The Arc California
September 30 - October 2, 2014
Arc's National Convention will convene in festive New Orleans, LA for
educational sessions, enlightening speakers and social events designed
to keep you informed and connected. Registration will open in May, so
save the date and check convention.thearc.org this Spring for program details.
October 9, 2014 - October 10, 2014
The 28th Annual "Supported Life Conference: Proactive ... Productive ... Progressive"
from October 9-10, 2014 at the Lions Gate Hotel's McClellan Conference
Center, Sacrament. This year the conference features keynotes such as,
Stuart Haskin "Using Your Voice: Communicating For Change:
Self-Determination, Independence, Leadership", Laura Nagle, "What Does
an Autistic Adult Think About Transition?", Will Sanford, "Employment:
If It Was Easy, Everyone Would Do it, and Not Just Talk About It", and
Bonnie Mintun, "30 Years of Full Inclusion: Did We Miss Anything?" In
addition to these great keynotes the conference will showcase their
usual array of high quality breakout sessions.
November 7-8, 2014
Autism Society of Los Angeles and Disability Rights California will be
hosting a one day workshop on Self-Determination in California, "Respecting Choice, Creating Innovation, and Fulfilling Dreams"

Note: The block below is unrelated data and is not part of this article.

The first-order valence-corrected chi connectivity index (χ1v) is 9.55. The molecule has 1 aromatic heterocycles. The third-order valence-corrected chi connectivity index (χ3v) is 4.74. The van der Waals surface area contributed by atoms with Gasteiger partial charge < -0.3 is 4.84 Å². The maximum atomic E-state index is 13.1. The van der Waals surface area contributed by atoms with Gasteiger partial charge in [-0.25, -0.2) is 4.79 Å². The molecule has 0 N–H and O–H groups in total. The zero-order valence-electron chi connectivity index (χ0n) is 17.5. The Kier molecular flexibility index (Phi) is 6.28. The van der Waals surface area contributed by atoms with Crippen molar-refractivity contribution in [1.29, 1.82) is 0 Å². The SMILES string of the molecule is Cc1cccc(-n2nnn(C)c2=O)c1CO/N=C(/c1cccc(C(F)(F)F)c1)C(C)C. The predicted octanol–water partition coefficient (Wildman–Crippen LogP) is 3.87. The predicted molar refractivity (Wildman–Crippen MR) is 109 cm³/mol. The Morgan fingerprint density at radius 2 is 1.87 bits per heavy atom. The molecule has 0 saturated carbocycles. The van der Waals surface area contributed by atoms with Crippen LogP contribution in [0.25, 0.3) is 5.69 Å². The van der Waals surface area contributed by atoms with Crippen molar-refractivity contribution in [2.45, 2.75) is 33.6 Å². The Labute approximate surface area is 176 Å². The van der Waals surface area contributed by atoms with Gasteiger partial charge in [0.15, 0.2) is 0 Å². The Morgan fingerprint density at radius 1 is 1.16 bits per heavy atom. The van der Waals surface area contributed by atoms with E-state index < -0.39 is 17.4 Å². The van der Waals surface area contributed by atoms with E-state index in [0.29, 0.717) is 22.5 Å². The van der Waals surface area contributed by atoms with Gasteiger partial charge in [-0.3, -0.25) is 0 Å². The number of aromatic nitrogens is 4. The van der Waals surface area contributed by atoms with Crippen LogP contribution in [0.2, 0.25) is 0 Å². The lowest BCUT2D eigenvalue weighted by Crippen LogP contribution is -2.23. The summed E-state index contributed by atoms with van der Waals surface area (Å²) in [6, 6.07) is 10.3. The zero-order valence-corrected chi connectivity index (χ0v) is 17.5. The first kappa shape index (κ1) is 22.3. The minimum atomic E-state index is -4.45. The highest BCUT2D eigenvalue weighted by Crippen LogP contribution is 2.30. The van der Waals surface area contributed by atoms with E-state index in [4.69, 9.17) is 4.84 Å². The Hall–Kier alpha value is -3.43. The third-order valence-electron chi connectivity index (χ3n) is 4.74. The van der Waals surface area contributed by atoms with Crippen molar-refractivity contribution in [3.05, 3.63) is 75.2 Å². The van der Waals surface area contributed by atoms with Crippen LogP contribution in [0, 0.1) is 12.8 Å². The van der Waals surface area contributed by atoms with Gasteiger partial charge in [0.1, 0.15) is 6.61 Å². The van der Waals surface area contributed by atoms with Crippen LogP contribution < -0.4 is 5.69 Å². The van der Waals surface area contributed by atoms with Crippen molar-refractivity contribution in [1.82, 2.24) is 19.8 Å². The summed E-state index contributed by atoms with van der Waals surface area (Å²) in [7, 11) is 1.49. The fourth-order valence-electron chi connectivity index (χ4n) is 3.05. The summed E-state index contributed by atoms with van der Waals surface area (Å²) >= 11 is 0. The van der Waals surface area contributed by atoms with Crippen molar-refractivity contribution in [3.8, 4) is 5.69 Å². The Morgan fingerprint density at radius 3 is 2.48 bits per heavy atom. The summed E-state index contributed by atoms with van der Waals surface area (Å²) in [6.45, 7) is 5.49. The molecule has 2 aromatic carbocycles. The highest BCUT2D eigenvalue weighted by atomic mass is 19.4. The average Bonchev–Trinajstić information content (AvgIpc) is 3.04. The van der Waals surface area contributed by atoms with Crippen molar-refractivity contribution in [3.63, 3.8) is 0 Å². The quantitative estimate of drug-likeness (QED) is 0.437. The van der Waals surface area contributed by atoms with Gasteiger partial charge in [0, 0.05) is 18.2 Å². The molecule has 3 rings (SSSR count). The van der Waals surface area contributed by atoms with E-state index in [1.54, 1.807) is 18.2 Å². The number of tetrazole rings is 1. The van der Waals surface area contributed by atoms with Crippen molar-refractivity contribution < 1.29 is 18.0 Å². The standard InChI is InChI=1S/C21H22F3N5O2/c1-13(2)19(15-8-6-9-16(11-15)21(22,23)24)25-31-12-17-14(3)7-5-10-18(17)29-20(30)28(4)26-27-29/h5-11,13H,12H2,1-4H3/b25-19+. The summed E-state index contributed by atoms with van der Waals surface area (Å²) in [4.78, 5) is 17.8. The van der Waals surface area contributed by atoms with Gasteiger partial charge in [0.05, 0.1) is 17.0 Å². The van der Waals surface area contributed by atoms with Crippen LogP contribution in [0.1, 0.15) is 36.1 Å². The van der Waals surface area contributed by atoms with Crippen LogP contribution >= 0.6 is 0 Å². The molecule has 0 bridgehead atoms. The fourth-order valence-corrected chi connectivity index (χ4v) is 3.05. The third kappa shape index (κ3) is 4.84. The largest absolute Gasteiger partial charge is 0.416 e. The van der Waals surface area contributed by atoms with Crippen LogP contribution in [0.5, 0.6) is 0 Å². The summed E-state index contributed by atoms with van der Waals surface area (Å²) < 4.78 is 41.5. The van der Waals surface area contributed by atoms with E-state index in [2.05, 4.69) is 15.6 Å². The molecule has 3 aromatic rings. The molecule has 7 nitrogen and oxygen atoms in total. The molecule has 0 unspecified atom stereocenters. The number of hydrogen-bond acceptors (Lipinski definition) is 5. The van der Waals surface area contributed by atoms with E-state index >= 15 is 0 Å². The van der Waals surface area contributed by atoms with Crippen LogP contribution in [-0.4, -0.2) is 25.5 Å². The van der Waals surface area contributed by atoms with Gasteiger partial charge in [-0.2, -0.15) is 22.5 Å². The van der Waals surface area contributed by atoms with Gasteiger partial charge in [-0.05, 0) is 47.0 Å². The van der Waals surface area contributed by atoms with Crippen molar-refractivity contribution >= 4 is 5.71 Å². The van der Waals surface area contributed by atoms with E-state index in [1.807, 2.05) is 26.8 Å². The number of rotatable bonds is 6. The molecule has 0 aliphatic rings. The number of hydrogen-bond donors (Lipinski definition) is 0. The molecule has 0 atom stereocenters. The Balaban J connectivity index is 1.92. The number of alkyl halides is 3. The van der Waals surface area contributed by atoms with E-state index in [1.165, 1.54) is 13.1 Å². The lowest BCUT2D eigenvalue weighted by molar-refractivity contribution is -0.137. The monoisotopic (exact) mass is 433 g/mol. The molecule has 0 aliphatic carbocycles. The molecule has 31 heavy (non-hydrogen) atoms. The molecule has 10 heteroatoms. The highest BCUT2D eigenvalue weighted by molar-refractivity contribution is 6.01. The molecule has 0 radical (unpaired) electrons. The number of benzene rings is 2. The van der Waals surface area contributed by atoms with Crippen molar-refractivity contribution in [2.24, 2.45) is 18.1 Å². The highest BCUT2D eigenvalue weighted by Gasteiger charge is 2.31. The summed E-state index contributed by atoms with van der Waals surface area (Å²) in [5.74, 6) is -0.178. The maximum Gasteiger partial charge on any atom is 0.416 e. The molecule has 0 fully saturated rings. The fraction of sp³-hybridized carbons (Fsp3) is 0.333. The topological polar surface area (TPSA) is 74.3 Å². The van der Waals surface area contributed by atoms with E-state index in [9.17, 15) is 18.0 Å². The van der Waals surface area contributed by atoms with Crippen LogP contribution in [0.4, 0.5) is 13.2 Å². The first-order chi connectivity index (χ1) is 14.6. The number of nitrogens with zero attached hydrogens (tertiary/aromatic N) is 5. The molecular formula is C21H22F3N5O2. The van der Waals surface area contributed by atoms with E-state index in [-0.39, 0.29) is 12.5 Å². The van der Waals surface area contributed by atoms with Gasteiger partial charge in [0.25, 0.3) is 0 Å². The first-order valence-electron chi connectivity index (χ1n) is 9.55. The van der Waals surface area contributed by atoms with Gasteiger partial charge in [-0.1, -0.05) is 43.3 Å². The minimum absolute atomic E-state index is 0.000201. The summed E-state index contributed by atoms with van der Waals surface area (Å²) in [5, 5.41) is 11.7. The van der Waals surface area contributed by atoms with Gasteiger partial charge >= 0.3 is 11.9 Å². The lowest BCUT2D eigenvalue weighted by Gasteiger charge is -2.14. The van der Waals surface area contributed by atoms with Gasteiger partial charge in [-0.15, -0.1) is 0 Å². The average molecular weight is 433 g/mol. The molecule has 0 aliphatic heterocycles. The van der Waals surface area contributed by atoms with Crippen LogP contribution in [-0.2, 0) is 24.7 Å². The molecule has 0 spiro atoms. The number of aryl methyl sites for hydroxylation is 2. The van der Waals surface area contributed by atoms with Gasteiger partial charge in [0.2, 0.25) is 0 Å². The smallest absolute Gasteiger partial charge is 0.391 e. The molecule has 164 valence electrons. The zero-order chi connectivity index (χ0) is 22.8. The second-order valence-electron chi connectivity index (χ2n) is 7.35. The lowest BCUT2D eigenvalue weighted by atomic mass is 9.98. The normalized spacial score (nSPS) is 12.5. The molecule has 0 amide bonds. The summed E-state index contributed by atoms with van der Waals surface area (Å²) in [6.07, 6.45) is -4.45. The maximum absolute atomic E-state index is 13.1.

at the DoubleTree Hotel Los Angeles, 6161 West Centinela Avenue, Culver
City. The registration cost for families and people with disabilities
is$175.00 ($200 after 10/1 - contact your regional center if you need
help for funding [Vendor Number - PH0898] or ASLA for scholarship
information. The cost for professionals is $300.00 ($400 after 10/1).
The registration fee includes two full days of sessions and breakfast,
lunch, and snack both days. "Beginning in 2015, the Self-Determination
Program will be available to regional center clients and their families
so they can have more control and flexibility over the services they
need. Participants will have a Person-Centered Plan and an Individual
Budget to purchase unique services with providers who do not need to be
vendored by regional centers."
March 8-10, 2015
Save the Date: The 8th
Annual Developmental Disabilities Public Policy Conference by The Arc
and United Cerebral Palsy in California at the Holiday Inn - Sacramento
Capitol Plaza, 300 J St, Sacramento, CA 95814 (NEW SITE), Phone:(916) 446-0100.
Every year we host a public policy conference featuring legislators,
lobbyist, advocates, policymakers, and other speakers who deal with
issues impacting people with intellectual and developmental disabilities
and their families. Attendees include family members, self-advocates,
direct support professionals, attorneys, and executive/ professional